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Question

When COVID-19 hit, utilities had to act fast to adjust to the 'new normal.' But in the future, they'll transition back to more typical operations-- how will that transition 'back to normal' look?

Matt Chester's picture
Energy Analyst, Chester Energy and Policy

Official Energy Central Community Manager of Generation and Energy Management Networks. Matt is an energy analyst in Orlando FL (by way of Washington DC) working as an independent energy...

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The utility industry has garnered well-deserved praise for its ability to act swiftly to adjust to the restrictions put in place by the COVID-19 pandemic. Customer shutoffs were paused, working with customers to keep their lights on during hard economic times became the norm, many parts of the utility workforce adjusted to virtual work or field work that included social distancing and other precautionary measures, and so many of the normal ways of doing things had to be rethought. 

But sometime in the hopefully not too distant future, the world will get back to 'normal.' While the adjustment to incorporate COVID-19 protocols was one area of important focus for utilities, it's time to start thinking, talking, and collaborating about what the transition back will look like. 

  • Will there be new challenges as we adjust back? 
  • What adaptations during the COVID-19 pandemic will end up sticking around even afterward? 
  • How can customers, utilities, and other stakeholders alike learn from the experiences of 2020? 
  • What opportunities are there for making this transition as beneficial as possible to utilities, their employees, and their customers? 

We've spent so much of the year discussing these adjustments, but let's not get caught off guard by the return trip! Share your thoughts, ideas, and questions on the topic below. 

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The market has changed and quite dramatically given the COVID pandemic. Companies and institutions will be recognized by the way they have responded to this new situation and most importantly how they will come up with strategies that are consistent with the "new normal".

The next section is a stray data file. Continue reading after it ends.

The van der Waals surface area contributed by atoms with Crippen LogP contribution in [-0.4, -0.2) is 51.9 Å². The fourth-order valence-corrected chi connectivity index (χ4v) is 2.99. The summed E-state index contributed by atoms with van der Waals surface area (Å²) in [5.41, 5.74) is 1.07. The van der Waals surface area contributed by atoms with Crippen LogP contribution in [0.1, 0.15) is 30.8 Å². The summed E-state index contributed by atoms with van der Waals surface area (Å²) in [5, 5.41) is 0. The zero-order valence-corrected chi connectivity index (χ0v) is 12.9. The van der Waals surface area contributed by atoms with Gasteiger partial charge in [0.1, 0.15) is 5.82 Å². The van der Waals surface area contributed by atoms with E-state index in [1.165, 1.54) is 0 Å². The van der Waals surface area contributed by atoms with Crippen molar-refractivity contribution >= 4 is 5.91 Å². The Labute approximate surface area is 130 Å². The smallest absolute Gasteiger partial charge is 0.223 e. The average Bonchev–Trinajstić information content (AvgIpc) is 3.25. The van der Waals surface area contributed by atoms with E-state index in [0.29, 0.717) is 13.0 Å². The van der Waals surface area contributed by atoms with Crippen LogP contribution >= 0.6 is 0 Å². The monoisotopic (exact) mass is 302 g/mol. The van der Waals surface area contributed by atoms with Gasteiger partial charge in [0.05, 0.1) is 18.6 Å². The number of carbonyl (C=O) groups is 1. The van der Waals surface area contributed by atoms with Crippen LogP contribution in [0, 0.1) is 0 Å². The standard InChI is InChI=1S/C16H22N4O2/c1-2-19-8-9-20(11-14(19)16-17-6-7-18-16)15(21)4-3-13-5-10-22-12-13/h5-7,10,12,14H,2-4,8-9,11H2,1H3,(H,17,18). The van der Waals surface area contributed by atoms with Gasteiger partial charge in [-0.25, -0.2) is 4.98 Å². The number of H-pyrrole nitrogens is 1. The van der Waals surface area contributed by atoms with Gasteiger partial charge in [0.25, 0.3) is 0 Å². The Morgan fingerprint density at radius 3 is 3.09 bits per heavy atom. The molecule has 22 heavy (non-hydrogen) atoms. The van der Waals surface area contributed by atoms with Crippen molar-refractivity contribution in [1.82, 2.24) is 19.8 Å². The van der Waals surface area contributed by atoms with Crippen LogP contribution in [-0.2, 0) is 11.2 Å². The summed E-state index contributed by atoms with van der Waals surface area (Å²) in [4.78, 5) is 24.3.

Leadership is, the most important driving factor. Proactive leaders, who understand what the "new normal" is demanding from their companies will emerge as the successful ones in the long run. 

The "business as usual" posture, heavily supported by regulations is not enough to cope with the huge challenges at stake. Value added services will be the "new animal".

​​​​​First of all, COVID-19 is not going away completely, so the new norm will include the rules for social distancing, health monitoring and upgraded safety protocols. Management will have to figure out the way to incorporate new operational requirements into the workflow and even workplace planning. Most certainly, backup protocols will have to be created to be set in motion in case of any major emergencies like the pandemic one.

  • What adaptations during the COVID-19 pandemic will end up sticking around even afterward? 

By now, many organizations realized, that the majority of tasks that don’t require the worker’s presence in the field can be done remotely. I think, that the “Work from Home” culture will stick around for good now.

Additionally, a lot of attention shifted towards the independent energy resources, that can serve as a vital backup resource in case of grid instability, sudden outages, staff shortages, etc. This will most likely lead to faster development of the more complex grid, which will eventually become the free energy marketplace.

  • How can customers, utilities, and other stakeholders alike learn from the experiences of 2020? 

Backup plans and emergency protocols will become a much bigger deal now after we all witnessed the consequences of their absence. We all have learned to pay more attention to strengthening every link in the supply chain.

I think, that everyone has seen the importance of business process digitalization. Hopefully, the post-COVID workplace will be much better automated and more cloud-based than physical. Corporations will have to spend more on upgrading the IT back-end of their operations, to ensure their readiness for unplanned events.

  • What opportunities are there for making this transition as beneficial as possible to utilities, their employees, and their customers?